I haven’t written here about the coronavirus and all its associated chaos because 1.) I really dislike bad news and don’t like to read it, much less write it; and 2.) Other than not being able to see, and talk to, and hug, our friends and family, we just haven’t been that much affected by it at our house, at least not nearly as much as most of the people we know. Let me explain.
First, financially, Lillian and I are retired, so our income is pretty much fixed, except for a couple writing gigs I have, so, unlike millions of Americans less fortunate, we’re not losing any income. We’re not into the stock market so our retirement funds haven’t been affected—much. Lillian’s a pretty conservative investor. I’m happy about that right now.
Second, Lillian hates shopping, so when she makes her periodic trips to Sam’s Club, she really stocks up on things like paper towels, toilet paper, soap of all kinds, and a few grocery essentials, like coffee. So we were good on toilet paper before it was cool.
But at the outset of the lockdown, she did a pretty good shopping trip to Cash Wise and Target and the Food Co-op. We buy organic milk with a shelf life of 30-40 days, so we’re good there until May 22, the cartons in the fridge say. We’ve got a freezer full of pork—bacon, ground pork, sausage, baby back ribs, pork chops and a good-sized ham. We’ve also got chicken breasts from the Co-op and a big turkey we bought on sale a couple months ago for 69 cents a pound. We have a lot of pasta and parmesan reggiano, plus Lillian’s homemade pesto and marinara.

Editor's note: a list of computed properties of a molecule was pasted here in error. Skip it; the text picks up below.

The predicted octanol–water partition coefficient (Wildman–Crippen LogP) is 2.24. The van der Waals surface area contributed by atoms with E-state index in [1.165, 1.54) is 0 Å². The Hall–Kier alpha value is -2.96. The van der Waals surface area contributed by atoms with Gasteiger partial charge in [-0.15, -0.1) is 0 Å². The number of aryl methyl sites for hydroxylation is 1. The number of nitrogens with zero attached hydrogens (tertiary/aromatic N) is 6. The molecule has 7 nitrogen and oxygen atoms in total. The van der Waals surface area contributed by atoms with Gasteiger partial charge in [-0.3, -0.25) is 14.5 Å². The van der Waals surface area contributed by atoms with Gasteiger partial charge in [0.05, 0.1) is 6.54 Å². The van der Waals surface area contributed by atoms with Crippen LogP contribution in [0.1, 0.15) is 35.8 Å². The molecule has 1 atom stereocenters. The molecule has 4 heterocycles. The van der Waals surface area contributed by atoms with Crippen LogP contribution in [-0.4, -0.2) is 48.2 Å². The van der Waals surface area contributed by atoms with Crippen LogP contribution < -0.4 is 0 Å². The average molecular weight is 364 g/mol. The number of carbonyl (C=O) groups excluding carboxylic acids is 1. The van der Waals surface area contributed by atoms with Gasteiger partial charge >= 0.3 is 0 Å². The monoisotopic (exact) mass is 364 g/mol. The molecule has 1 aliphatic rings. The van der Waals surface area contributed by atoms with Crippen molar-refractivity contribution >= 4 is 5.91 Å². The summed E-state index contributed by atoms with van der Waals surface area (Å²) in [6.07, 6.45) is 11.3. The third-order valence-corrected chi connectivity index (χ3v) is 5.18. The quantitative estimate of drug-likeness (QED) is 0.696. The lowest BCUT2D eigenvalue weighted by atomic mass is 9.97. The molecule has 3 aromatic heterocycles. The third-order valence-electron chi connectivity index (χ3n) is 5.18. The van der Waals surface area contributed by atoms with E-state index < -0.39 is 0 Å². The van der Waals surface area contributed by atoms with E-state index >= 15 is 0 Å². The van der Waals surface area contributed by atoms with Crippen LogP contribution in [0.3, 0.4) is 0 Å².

We’re a little short of beef—we took our last package of T-bones out of the freezer yesterday, anticipating a picnic night beside the grill this week. But we have a quarter of Chuck and Linda Suchy’s grass-fed beef coming in a couple weeks—it’s hanging and being dry-aged right now.
So we’re eating pretty well. Lillian does a veggie, fruit and eggs run to the Co-op or Cash Wise once a week or so, and I can get bread at the Brick Oven Bakery drive-up window. I’m old, so my younger wife has me pretty much on lockdown, except I can go for a drive in the country, or sit on a riverbank with a fishing pole, or do a drive–up deal (bakery and Dairy Queen) as long as I wear my mask and gloves and don’t get out of the car anywhere near anyone else. All fine with me. I hope we can eat fresh fish one day pretty soon.
So far, our family is all healthy. Lillian’s parents are in nursing homes, so we can’t see them and hug them, but we’re Skyping and peeking through windows. Lillan’s daughter Rachel, who has a disability, has moved from her assisted living apartment into her dad’s home for the duration of this. We’re grateful to him. We’re Skyping with her every night. We’re most concerned about Rachel’s sister Chelsea, who’s still working her full shift as a cashier, behind plexiglass, but WalMart announced this week it is providing extra precautions for their employees, so we’re grateful for that too, and for the extra “hazardous duty” bonus in Chelsea’s paycheck, which will help her catch up on her bills. She’s earning that.